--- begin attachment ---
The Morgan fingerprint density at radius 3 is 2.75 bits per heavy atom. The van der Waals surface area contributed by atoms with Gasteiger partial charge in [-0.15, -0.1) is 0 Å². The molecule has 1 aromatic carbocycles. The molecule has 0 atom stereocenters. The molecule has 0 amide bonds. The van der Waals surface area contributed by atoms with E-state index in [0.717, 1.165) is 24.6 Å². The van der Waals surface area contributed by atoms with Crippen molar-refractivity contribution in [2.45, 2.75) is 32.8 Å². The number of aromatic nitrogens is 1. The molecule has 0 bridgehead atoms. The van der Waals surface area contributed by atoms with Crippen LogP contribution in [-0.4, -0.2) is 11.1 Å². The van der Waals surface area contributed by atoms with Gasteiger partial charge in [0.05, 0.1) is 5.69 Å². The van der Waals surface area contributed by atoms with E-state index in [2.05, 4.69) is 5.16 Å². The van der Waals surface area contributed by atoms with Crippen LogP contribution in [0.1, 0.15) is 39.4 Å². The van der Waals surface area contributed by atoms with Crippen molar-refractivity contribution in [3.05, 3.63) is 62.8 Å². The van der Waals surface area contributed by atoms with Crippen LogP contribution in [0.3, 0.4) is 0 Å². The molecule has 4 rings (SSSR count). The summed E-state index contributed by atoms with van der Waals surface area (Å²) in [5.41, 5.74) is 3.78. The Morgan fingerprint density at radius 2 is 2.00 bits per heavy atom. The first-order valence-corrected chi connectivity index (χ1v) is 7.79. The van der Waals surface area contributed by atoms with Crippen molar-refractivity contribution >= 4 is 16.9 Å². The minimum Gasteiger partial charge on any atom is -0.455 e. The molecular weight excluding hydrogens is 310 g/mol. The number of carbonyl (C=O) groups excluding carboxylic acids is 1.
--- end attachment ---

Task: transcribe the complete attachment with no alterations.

The Morgan fingerprint density at radius 3 is 2.75 bits per heavy atom. The van der Waals surface area contributed by atoms with Gasteiger partial charge in [-0.15, -0.1) is 0 Å². The molecule has 1 aromatic carbocycles. The molecule has 0 atom stereocenters. The molecule has 0 amide bonds. The van der Waals surface area contributed by atoms with E-state index in [0.717, 1.165) is 24.6 Å². The van der Waals surface area contributed by atoms with Crippen molar-refractivity contribution in [2.45, 2.75) is 32.8 Å². The number of aromatic nitrogens is 1. The molecule has 0 bridgehead atoms. The van der Waals surface area contributed by atoms with Crippen LogP contribution in [-0.4, -0.2) is 11.1 Å². The van der Waals surface area contributed by atoms with Gasteiger partial charge in [0.05, 0.1) is 5.69 Å². The van der Waals surface area contributed by atoms with E-state index in [2.05, 4.69) is 5.16 Å². The van der Waals surface area contributed by atoms with Crippen LogP contribution in [0.1, 0.15) is 39.4 Å². The van der Waals surface area contributed by atoms with Crippen molar-refractivity contribution in [3.05, 3.63) is 62.8 Å². The van der Waals surface area contributed by atoms with Crippen LogP contribution in [0.3, 0.4) is 0 Å². The molecule has 4 rings (SSSR count). The summed E-state index contributed by atoms with van der Waals surface area (Å²) in [5.41, 5.74) is 3.78. The Morgan fingerprint density at radius 2 is 2.00 bits per heavy atom. The first-order valence-corrected chi connectivity index (χ1v) is 7.79. The van der Waals surface area contributed by atoms with Crippen molar-refractivity contribution >= 4 is 16.9 Å². The minimum Gasteiger partial charge on any atom is -0.455 e. The molecular weight excluding hydrogens is 310 g/mol. The number of carbonyl (C=O) groups excluding carboxylic acids is 1.